North Rona, Sula Sgeir, Handa Island & the Summer Isles

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North Rona lies about 44 miles north from the Butt of Lewis. It is incredibly isolated and landing there is only possible in excellent conditions. Remains of ancient dwellings exist on the island (it was inhabited by a small number of people, on and off, until 1885) and you won’t fail to be impressed by its remoteness, windswept beauty and array of seabirds.

North Rona along with Sula Sgeir, ten miles to the west, was declared a National Nature Reserve in 1956 because of its importance as a breeding ground for birds such as guillemot, puffin, kittiwake and fulmar. North Rona is also a Special Area of Conservation with the third largest grey seal breeding colony in the UK, that’s 5% of the British annual pup production. Our North Hebridean Explorer cruise visits North Rona.

Sula Sgeir (right) has recently attracted the attention of birdwatchers due to a black-browed albatross deciding to make its summer home there amongst hundreds of gannets. Sula Sgeir also made an interesting tea-break stop on our Faroes and Iceland expeditions!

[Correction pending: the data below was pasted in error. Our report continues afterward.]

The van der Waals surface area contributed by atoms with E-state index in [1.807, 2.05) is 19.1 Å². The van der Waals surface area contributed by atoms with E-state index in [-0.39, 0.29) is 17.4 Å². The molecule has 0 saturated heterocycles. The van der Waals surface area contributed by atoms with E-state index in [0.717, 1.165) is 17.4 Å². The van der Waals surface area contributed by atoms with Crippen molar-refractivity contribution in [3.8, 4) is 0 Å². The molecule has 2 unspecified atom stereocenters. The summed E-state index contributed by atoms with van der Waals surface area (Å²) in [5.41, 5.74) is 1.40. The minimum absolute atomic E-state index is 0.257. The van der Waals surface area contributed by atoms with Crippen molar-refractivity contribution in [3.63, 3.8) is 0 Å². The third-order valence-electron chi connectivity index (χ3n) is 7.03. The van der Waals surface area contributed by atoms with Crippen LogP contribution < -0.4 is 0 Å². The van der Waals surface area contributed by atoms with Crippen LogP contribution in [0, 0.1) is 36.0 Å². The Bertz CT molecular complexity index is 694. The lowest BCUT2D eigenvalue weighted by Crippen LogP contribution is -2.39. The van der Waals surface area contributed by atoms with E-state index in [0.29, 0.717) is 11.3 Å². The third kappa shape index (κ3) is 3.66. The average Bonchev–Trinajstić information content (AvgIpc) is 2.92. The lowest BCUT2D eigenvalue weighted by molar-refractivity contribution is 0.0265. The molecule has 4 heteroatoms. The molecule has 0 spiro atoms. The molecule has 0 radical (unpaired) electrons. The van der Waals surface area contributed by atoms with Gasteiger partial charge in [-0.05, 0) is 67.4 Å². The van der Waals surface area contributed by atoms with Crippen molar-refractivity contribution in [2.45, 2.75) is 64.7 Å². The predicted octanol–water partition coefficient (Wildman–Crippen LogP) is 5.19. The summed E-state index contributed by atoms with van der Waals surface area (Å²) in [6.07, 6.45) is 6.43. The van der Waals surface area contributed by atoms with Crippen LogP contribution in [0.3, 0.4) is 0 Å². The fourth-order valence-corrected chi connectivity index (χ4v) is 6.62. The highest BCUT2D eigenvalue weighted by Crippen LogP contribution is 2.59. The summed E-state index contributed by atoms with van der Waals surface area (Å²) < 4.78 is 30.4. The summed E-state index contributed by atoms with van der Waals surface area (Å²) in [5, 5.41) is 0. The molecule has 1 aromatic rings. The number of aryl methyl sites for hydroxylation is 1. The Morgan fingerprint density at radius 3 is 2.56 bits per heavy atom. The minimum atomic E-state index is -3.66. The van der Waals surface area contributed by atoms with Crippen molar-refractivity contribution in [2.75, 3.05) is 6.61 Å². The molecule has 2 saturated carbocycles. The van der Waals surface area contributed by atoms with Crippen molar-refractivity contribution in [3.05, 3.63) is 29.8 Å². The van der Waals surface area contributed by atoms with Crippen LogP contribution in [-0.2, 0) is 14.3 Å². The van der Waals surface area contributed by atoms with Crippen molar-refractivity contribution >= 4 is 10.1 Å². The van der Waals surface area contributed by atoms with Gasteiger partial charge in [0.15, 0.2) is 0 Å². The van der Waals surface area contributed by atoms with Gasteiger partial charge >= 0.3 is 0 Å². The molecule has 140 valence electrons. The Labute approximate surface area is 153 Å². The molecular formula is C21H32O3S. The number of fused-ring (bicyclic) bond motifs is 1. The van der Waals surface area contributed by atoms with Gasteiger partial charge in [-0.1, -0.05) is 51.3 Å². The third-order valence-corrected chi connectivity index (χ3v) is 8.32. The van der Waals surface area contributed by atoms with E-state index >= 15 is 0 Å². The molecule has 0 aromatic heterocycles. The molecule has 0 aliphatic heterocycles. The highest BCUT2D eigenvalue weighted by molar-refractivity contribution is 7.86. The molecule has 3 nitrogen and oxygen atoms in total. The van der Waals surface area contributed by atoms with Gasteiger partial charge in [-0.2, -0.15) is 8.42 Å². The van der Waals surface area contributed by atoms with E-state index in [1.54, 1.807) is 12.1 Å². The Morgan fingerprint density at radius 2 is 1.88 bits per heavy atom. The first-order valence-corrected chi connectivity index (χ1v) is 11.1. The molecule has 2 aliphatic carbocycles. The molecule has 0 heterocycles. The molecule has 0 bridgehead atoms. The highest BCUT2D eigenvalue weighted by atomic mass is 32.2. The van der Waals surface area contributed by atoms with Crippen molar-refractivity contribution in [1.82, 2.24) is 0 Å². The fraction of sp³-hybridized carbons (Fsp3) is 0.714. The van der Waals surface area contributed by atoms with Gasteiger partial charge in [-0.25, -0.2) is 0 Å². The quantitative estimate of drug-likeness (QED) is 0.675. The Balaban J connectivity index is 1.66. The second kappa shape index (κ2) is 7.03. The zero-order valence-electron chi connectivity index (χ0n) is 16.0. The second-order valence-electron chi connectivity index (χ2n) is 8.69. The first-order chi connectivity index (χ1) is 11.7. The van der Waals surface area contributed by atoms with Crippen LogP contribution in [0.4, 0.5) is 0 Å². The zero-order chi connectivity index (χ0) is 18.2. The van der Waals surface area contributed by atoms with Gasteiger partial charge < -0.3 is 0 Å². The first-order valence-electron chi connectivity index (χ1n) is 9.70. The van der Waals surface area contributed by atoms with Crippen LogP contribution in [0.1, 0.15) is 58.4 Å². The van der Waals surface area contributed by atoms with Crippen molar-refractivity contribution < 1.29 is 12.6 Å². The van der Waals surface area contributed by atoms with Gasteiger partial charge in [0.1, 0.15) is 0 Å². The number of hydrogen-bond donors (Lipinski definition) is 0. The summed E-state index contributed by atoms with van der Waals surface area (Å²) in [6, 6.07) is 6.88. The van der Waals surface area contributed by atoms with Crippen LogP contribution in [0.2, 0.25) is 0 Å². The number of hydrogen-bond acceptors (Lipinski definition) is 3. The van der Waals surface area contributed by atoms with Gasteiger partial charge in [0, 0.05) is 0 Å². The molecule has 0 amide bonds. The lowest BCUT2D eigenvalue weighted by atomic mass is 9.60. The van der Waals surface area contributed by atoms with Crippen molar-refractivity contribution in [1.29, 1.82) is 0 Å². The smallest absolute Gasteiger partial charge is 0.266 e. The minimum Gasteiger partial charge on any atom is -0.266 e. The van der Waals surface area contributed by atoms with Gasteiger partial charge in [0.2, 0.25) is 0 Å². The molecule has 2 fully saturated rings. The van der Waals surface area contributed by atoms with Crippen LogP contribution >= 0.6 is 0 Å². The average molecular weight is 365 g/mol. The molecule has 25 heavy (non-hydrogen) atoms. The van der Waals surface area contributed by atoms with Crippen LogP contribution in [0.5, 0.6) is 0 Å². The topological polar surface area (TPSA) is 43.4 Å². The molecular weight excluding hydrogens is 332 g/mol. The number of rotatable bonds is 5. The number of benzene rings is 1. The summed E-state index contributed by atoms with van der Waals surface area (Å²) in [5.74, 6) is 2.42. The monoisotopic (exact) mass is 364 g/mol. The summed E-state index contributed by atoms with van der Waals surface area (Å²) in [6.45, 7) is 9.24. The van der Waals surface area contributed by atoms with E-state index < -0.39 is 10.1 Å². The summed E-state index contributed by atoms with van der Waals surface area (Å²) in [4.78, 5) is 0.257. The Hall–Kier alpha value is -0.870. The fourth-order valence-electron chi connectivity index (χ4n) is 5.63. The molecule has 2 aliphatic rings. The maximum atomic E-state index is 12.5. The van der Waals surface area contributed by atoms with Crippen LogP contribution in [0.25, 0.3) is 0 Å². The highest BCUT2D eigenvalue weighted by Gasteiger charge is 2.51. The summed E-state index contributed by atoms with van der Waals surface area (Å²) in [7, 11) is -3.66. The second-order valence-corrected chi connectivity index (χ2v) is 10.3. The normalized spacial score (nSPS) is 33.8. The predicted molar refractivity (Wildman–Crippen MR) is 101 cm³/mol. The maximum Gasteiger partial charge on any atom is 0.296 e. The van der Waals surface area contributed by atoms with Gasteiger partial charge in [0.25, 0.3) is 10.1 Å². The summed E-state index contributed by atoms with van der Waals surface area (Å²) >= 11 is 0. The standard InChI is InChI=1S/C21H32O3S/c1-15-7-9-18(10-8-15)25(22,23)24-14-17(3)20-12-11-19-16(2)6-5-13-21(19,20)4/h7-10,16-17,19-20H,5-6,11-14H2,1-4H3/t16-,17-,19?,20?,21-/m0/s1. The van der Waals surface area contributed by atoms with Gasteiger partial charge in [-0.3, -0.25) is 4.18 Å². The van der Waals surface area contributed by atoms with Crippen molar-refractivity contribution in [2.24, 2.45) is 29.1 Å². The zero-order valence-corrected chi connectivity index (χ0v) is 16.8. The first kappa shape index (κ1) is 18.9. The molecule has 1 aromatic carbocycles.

Handa Island is a dedicated bird reserve and Site of Special Scientific Interest managed by The Scottish Wildlife Trust. Before the 1848 potato famine struck seven families lived on Handa with their own “queen” and “parliament”, a society similar to that on St Kilda in fact.

Over 170 bird species have been recorded here and the island hosts the largest guillemot colony in Britain – about 100,000 birds. Probably the most unusual bird – an albino oystercatcher with a twisted bill – now resides, stuffed, in an Edinburgh museum having died on Handa in 1967. 216 species of plant have been recorded and over 100 types of moss. Thousands of rabbits reside here and whales are seen fairly frequently.

The Summer Isles consist of four small islands – Priest Island, Horse Island, Tanera Beg and Tanera Mor, the latter being the largest – and more tiny land formations. There are three prehistoric stone circles on Priest Island, the most westerly of the Summer Isles. As with all the islands in the group many species of bird and plants can be found. Treasure from the Spanish Armada is supposed to be buried on Horse Island but no-one has ever found evidence to either prove or refute this theory! Wild goats live here but it’s unclear from where they originate. Tanera Beg boasts an unusual fine coral sand bank, seen at low tide. Merganser ducks breed along the waters edge and other bird species are seen. Two hundred years ago a fishing station enabled 21 families on live on Tanera Mor. It is now uninhabited. The climate is mild and many different wildflowers flourish. The Summer Isles are formed from Torridonian sandstone with just a couple of tiny islets of Hebridean gneiss.